Saudi Arabia’s King Salman removed a key royal adviser and a senior intelligence official as the public prosecutor said an initial probe showed that journalist and government critic Jamal Khashoggi was killed at the kingdom’s consulate in Istanbul.
King Salman removed Saud al-Qahtani, a top adviser to Crown Prince Mohammed bin Salman, according to the official Saudi Press Agency. The monarch also relieved deputy intelligence chief Gen Ahmed al-Assiri of his duties and ordered the formation of a committee headed by Prince Mohammed to restructure the intelligence agency.
The public prosecutor, attorney general Sheikh Saud al Mojeb, said Khashoggi died after “discussions” at the consulate “developed into an argument”.
“The investigations are still under way and 18 Saudi nationals have been arrested,” noted a statement from the Saudi public prosecutor.
Allegedly the Washington Post contributor died after he was placed in a choke hold following a physical altercation. Turkish officials have said Khashoggi was killed and dismembered.
The public prosecutor said a total of 18 people, all Saudi nationals, have been detained in connection to the probe. The statement didn’t disclose details about the whereabouts of Khashoggi’s body.
The announcement could ease strains with the US and Turkey but leaves lingering questions about the extent of Prince Mohammed’s role in and knowledge of the incident. It’s also an about-face from the kingdom’s previous denials of any involvement in Khashoggi’s October 2nd disappearance at the consulate.
The incident had threatened to create a diplomatic crisis with the US, which sees its alliance with Riyadh as the cornerstone of its Middle East policy, and Turkey, which has tenuous ties with Saudi Arabia.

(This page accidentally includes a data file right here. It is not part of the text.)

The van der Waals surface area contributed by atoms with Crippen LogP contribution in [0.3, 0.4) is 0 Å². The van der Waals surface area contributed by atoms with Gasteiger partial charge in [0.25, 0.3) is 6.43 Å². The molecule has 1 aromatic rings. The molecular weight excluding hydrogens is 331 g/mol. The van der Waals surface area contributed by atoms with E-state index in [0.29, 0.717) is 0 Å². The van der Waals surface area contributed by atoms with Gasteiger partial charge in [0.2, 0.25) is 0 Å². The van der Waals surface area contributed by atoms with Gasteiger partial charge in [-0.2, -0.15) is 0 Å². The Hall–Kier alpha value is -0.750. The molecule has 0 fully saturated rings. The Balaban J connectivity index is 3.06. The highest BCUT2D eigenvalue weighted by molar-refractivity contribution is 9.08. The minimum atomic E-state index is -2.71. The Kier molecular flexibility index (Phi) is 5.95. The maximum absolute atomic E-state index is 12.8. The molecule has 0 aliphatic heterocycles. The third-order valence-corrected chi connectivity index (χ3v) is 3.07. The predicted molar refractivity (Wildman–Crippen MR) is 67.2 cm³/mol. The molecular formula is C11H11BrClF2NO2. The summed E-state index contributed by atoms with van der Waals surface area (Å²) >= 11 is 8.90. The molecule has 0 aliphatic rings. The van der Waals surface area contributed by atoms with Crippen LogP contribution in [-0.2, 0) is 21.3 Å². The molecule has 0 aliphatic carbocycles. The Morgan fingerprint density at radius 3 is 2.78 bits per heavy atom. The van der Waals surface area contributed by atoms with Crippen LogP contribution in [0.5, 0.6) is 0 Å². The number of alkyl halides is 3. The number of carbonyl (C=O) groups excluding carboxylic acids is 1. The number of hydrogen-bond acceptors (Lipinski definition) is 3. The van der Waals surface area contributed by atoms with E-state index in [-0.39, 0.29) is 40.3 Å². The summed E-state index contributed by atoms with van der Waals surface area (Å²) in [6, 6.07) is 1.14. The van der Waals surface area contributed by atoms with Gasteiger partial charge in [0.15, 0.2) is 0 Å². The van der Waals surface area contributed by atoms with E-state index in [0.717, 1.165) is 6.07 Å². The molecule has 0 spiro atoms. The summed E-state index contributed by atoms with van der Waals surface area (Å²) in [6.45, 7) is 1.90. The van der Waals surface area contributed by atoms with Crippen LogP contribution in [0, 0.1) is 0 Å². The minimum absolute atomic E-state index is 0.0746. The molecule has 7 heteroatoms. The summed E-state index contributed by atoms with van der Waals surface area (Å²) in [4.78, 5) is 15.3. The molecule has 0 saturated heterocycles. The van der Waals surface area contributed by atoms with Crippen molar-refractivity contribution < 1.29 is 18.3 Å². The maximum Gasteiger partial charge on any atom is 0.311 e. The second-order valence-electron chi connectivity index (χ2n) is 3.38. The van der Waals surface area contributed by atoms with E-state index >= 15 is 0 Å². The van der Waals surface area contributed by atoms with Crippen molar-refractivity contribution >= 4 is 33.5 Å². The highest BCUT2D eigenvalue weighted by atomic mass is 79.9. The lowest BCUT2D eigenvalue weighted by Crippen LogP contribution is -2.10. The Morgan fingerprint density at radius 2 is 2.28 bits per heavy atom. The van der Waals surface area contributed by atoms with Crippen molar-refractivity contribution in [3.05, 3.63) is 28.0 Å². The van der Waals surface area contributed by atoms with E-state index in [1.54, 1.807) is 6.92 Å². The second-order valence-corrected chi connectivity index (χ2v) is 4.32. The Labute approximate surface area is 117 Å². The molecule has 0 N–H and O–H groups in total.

By acknowledging that Khashoggi died without taking direct responsibility, Saudi leaders may be trying to give Washington and Ankara a way out of an unwanted confrontation with the Gulf powerhouse.
The case has also created a rift between US president Donald Trump’s administration and some members of the US Congress, including Republican Senator Lindsey Graham of South Carolina who has explicitly accused Prince Mohammed of ordering Khashoggi killed. It’s also spooked foreign investors who would be key to the prince’s grand plans to overhaul his country’s economy to wean it from oil.
“Saudi ‘explanation’ leaves most questions unanswered. Raises more questions. Makes no sense. Can’t be believed,” Republican Representative Peter King of New York, a member of the House Intelligence Committee, said on Friday via Twitter.
Khashoggi left Saudi Arabia a year ago fearing he’d be arrested and became a US resident. He was last seen entering the Saudi consulate in Istanbul to pick up a document he needed to marry his Turkish fiancée.